NANA ADDO DANKWA AKUFO-ADDO,
President of the Republic & Commander in Chief
of the Ghana Armed Forces.
The construction of the National Cathedral represents a significant
moment in our country's history.
As a deeply religious nation, the Cathedral provides a historic opportunity to put God at the centre of our nation's affairs, and serves as a symbol of our eternal and continuing gratitude to Him for the blessings He continues to shower and bestow on our nation.
Conceptually, the National Cathedral represents a vision of a society which is, firstly, dependent on God, and whose aspirations are captured by the opening words of our National Anthem: God bless our homeland Ghana and make our nation great and strong!
The National Cathedral gives practical expression to this vision of a society mediated by the Almighty, and represents a sacred space for the nation. The Cathedral, thus, addresses a missing link in our national architecture, i.e. church for national purposes. It will be an interdenominational house of worship and prayer, and will serve as the venue for formal state occasions of a religious nature, such as the inauguration of Presidents, state funerals, national thanksgiving services, amongst others.
The National Cathedral will be a unifying monument around which to elevate shared conversations on faith and on national transformation. It will also serve as a rallying platform to promote deep national conversations on how, collectively, we can build the progressive and prosperous Ghana we desire.
May the Almighty strengthen and enable us to arise and build to His Glory, and to the edification of our nation and all our people.
Ground-breaking Design Born of Christian Architectural Principals
The design of the National Cathedral carves an identity for architecture rooted in African culture, in Ghanaian heritage and is a ground-breaking architectural expression of African Christianity. The concept for the National Cathedral is born of Christian architectural principles. These principals frequently articulate proportion and orientation in multiples of twelve as a reference to the twelve apostles. The National Cathedral's draped roof form draws from the great symbols of the chieftaincy institution and culture, such as the opulent boaman ceremonial canopies and umbrellas, traditionally used to shade and protect royalty. The National Cathedral takes these symbols of royal and religious veneration ad democratizes them from the individual to the people.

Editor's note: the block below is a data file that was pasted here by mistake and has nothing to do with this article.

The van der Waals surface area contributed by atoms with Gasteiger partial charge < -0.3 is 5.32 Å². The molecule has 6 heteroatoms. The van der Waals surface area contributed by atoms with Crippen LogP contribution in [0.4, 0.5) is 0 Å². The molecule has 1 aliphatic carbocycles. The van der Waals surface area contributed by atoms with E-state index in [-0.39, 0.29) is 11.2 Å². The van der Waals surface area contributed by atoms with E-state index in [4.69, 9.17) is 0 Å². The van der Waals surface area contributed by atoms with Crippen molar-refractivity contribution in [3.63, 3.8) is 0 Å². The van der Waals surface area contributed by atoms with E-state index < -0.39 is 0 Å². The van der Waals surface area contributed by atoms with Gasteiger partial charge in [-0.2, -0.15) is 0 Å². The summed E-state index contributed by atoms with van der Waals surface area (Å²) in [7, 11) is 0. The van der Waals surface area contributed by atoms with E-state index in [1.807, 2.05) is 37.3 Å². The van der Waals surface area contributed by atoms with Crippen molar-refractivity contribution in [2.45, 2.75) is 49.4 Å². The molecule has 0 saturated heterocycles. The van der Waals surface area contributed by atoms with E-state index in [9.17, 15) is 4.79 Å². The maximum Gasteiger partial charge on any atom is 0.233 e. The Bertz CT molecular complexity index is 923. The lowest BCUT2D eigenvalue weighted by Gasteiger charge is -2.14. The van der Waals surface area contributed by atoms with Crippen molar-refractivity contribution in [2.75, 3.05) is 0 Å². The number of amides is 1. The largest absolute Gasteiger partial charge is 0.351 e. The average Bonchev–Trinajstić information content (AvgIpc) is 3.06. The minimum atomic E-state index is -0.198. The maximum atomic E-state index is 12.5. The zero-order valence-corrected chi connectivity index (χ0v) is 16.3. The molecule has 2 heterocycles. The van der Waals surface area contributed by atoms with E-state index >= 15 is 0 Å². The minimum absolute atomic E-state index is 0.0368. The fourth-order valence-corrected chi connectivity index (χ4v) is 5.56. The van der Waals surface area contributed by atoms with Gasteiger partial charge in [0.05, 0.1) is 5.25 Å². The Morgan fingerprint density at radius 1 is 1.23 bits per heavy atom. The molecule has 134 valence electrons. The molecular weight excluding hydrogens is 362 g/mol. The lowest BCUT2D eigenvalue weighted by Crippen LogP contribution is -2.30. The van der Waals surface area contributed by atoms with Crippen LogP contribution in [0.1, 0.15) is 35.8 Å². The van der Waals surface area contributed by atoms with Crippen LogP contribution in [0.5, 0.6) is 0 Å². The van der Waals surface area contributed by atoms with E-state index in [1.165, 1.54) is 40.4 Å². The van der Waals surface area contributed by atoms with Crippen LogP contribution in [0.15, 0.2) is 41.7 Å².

The Cathedral's color palette and Adinkra-influenced gardens express a natural harmony and countenance to both Christian orthodoxy and Ghanaian cultural traditions. Three main colors are utilized throughout the scheme. Red, black and white reference the Holy Trinity whilst speaking of the Ghanaian nation - Red representing the blood, black the spirit and heart, and white symbolizing the power of the Ghanaian people. Red has also been adopted for the new state ceremonial route connecting the Cathedral with Independence Square.
Design: Architectural Expression of African Christianity
Sir David Adjaye OBE
Sir David Adjaye OBE is recognized as a leading architect of his generation. Adjaye was born in Tanzania to Ghanaian parents and his influences range from contemporary art, music and science to African art forms and the civic life of cities.
In 1994, he set up his first office, where his ingenious use of materials and his sculptural ability established him as an architect with an artist’s sensibility and vision. He reformed his studio as Adjaye Associates in 2000. The firm now has offices in London, New York and Accra with projects in the US, UK, Europe, Africa, Asia and the Middle East. His largest project to date, the $540 million Smithsonian Institute National Museum of African American History and Culture, opened on the National Mall in Washington DC in fall of 2016 and was named Cultural Event of the Year by the New York Times.
Other prominent completed work include the Idea Stores in London (2005), which were credited with pioneering a new approach to library services, the Moscow School of Management SKOLKOVO (2010), the Sugar Hill mixed-use social housing scheme in Harlem, New York (2015); and the Aishti Foundation retail and art complex in Beirut (2015).
Prominent ongoing projects include a new home for the Studio Museum in Harlem, New York, a new headquarters building for the International Finance Corporation in Dakar, and the just-announced National Holocaust Memorial and Learning Centre in London.
In 2017, Adjaye was recently knighted by Her Majesty the Queen for services to Architecture, following the previous award of an OBE in 2007. The same year, he was recognized as one of the 100 most influential people of the year by TIME magazine. He has additionally received the Design Miami/ Artist of the Year title in 2011, the Wall Street Journal Innovator Award in 2013 and the 2016 Panerai London Design Medal from the London Design Festival.
National Museum of African American History, Washington
A Physical Embodiment of Unity, Harmony and Spirituality
A New Landmark for the Nation
Physical embodiment of unity, harmony and spirituality
Conceived as a physical embodiment of unity, harmony and spirituality, the Ghana National Cathedral will be the nation's ceremonial landmark, Ghana's mother Church, where all denominations are welcomed to gather, worship and celebrate in spiritual accord.
Keeping a strong link to our culture
A place of inspiration, reflection and common devotion, the National Cathedral will be a rich, authentic celebration of Ghanaian tradition and culture, a metaphor that speaks of the unification of the West African regions, identity and collective Kingship.